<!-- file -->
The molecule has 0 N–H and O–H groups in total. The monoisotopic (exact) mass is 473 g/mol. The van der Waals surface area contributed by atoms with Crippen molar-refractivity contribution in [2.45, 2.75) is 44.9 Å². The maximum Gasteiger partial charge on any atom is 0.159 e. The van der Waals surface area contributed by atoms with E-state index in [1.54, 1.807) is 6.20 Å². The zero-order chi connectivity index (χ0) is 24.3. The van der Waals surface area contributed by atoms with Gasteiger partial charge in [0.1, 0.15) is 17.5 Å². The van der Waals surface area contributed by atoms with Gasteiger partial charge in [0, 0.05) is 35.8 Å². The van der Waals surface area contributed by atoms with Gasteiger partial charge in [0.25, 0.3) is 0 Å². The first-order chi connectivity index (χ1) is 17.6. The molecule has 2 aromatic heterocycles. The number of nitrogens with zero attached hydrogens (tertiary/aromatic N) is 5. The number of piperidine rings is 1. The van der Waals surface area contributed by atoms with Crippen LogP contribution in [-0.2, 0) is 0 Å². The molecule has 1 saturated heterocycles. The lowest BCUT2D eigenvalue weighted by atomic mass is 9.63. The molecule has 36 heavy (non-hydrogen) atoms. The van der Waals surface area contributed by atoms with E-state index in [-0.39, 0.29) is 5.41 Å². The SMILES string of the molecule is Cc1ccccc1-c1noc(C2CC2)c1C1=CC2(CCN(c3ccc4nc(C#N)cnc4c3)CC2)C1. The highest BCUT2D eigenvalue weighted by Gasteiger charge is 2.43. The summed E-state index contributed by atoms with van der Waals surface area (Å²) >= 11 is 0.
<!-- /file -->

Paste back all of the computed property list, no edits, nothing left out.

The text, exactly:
The molecule has 0 N–H and O–H groups in total. The monoisotopic (exact) mass is 473 g/mol. The van der Waals surface area contributed by atoms with Crippen molar-refractivity contribution in [2.45, 2.75) is 44.9 Å². The maximum Gasteiger partial charge on any atom is 0.159 e. The van der Waals surface area contributed by atoms with E-state index in [1.54, 1.807) is 6.20 Å². The zero-order chi connectivity index (χ0) is 24.3. The van der Waals surface area contributed by atoms with Gasteiger partial charge in [0.1, 0.15) is 17.5 Å². The van der Waals surface area contributed by atoms with Gasteiger partial charge in [0, 0.05) is 35.8 Å². The van der Waals surface area contributed by atoms with Gasteiger partial charge in [0.25, 0.3) is 0 Å². The first-order chi connectivity index (χ1) is 17.6. The molecule has 2 aromatic heterocycles. The number of nitrogens with zero attached hydrogens (tertiary/aromatic N) is 5. The number of piperidine rings is 1. The van der Waals surface area contributed by atoms with Crippen LogP contribution in [-0.2, 0) is 0 Å². The molecule has 1 saturated heterocycles. The lowest BCUT2D eigenvalue weighted by atomic mass is 9.63. The molecule has 36 heavy (non-hydrogen) atoms. The van der Waals surface area contributed by atoms with E-state index in [-0.39, 0.29) is 5.41 Å². The SMILES string of the molecule is Cc1ccccc1-c1noc(C2CC2)c1C1=CC2(CCN(c3ccc4nc(C#N)cnc4c3)CC2)C1. The highest BCUT2D eigenvalue weighted by Gasteiger charge is 2.43. The summed E-state index contributed by atoms with van der Waals surface area (Å²) >= 11 is 0.